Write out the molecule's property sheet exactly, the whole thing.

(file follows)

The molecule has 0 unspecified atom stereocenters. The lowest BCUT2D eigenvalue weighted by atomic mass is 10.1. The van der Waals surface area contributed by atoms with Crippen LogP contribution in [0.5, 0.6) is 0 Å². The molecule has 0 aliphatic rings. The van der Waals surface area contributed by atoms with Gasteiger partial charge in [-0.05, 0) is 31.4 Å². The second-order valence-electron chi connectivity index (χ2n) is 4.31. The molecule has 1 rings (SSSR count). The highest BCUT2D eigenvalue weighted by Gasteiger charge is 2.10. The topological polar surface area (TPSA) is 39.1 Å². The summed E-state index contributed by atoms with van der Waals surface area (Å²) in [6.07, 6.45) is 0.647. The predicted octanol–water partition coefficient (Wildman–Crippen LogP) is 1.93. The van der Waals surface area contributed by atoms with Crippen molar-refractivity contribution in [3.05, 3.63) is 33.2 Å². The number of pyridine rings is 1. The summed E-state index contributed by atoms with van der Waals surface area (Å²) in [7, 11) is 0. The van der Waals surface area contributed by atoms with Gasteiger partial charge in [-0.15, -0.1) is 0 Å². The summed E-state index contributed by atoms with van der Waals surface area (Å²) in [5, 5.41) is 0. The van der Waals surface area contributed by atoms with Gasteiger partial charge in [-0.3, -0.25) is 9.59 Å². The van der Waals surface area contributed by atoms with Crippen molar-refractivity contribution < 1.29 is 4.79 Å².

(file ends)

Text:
The molecule has 0 unspecified atom stereocenters. The lowest BCUT2D eigenvalue weighted by atomic mass is 10.1. The van der Waals surface area contributed by atoms with Crippen LogP contribution in [0.5, 0.6) is 0 Å². The molecule has 0 aliphatic rings. The van der Waals surface area contributed by atoms with Gasteiger partial charge in [-0.05, 0) is 31.4 Å². The second-order valence-electron chi connectivity index (χ2n) is 4.31. The molecule has 1 rings (SSSR count). The highest BCUT2D eigenvalue weighted by Gasteiger charge is 2.10. The topological polar surface area (TPSA) is 39.1 Å². The summed E-state index contributed by atoms with van der Waals surface area (Å²) in [6.07, 6.45) is 0.647. The predicted octanol–water partition coefficient (Wildman–Crippen LogP) is 1.93. The van der Waals surface area contributed by atoms with Crippen molar-refractivity contribution in [3.05, 3.63) is 33.2 Å². The number of pyridine rings is 1. The summed E-state index contributed by atoms with van der Waals surface area (Å²) in [7, 11) is 0. The van der Waals surface area contributed by atoms with Gasteiger partial charge in [-0.15, -0.1) is 0 Å². The summed E-state index contributed by atoms with van der Waals surface area (Å²) in [5, 5.41) is 0. The van der Waals surface area contributed by atoms with Gasteiger partial charge in [-0.3, -0.25) is 9.59 Å². The van der Waals surface area contributed by atoms with Crippen molar-refractivity contribution < 1.29 is 4.79 Å².